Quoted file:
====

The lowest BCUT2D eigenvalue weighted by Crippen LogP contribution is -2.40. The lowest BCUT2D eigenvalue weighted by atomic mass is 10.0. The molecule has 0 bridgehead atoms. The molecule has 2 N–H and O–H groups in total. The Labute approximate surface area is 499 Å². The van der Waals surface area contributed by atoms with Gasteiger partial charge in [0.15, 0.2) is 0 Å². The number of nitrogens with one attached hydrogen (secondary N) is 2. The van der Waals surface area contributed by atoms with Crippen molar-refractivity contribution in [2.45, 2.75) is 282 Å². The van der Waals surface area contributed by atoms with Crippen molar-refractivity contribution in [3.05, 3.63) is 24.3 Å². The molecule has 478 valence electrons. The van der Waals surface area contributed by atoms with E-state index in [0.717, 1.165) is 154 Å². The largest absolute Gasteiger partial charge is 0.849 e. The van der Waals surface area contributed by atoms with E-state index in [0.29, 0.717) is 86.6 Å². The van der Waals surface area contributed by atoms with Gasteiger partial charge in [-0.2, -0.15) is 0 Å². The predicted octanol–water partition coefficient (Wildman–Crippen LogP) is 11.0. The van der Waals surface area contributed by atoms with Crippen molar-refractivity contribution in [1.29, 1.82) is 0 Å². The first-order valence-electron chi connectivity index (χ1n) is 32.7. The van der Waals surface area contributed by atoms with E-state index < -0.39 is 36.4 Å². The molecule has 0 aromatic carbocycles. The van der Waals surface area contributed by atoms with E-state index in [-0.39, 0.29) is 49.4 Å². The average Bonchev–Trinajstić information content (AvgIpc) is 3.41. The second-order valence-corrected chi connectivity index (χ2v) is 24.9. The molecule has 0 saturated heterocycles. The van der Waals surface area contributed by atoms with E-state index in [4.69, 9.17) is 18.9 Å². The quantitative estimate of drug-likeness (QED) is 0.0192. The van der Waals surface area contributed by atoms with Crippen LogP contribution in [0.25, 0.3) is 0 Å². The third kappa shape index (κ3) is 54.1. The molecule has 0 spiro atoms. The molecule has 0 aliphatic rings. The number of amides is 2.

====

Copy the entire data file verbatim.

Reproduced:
The lowest BCUT2D eigenvalue weighted by Crippen LogP contribution is -2.40. The lowest BCUT2D eigenvalue weighted by atomic mass is 10.0. The molecule has 0 bridgehead atoms. The molecule has 2 N–H and O–H groups in total. The Labute approximate surface area is 499 Å². The van der Waals surface area contributed by atoms with Gasteiger partial charge in [0.15, 0.2) is 0 Å². The number of nitrogens with one attached hydrogen (secondary N) is 2. The van der Waals surface area contributed by atoms with Crippen molar-refractivity contribution in [2.45, 2.75) is 282 Å². The van der Waals surface area contributed by atoms with Crippen molar-refractivity contribution in [3.05, 3.63) is 24.3 Å². The molecule has 478 valence electrons. The van der Waals surface area contributed by atoms with E-state index in [0.717, 1.165) is 154 Å². The largest absolute Gasteiger partial charge is 0.849 e. The van der Waals surface area contributed by atoms with E-state index in [0.29, 0.717) is 86.6 Å². The van der Waals surface area contributed by atoms with Gasteiger partial charge in [-0.2, -0.15) is 0 Å². The predicted octanol–water partition coefficient (Wildman–Crippen LogP) is 11.0. The van der Waals surface area contributed by atoms with Crippen molar-refractivity contribution in [1.29, 1.82) is 0 Å². The first-order valence-electron chi connectivity index (χ1n) is 32.7. The van der Waals surface area contributed by atoms with E-state index < -0.39 is 36.4 Å². The molecule has 0 aromatic carbocycles. The van der Waals surface area contributed by atoms with E-state index in [-0.39, 0.29) is 49.4 Å². The average Bonchev–Trinajstić information content (AvgIpc) is 3.41. The second-order valence-corrected chi connectivity index (χ2v) is 24.9. The molecule has 0 saturated heterocycles. The van der Waals surface area contributed by atoms with E-state index in [4.69, 9.17) is 18.9 Å². The quantitative estimate of drug-likeness (QED) is 0.0192. The van der Waals surface area contributed by atoms with Crippen LogP contribution in [0.25, 0.3) is 0 Å². The third kappa shape index (κ3) is 54.1. The molecule has 0 spiro atoms. The molecule has 0 aliphatic rings. The number of amides is 2.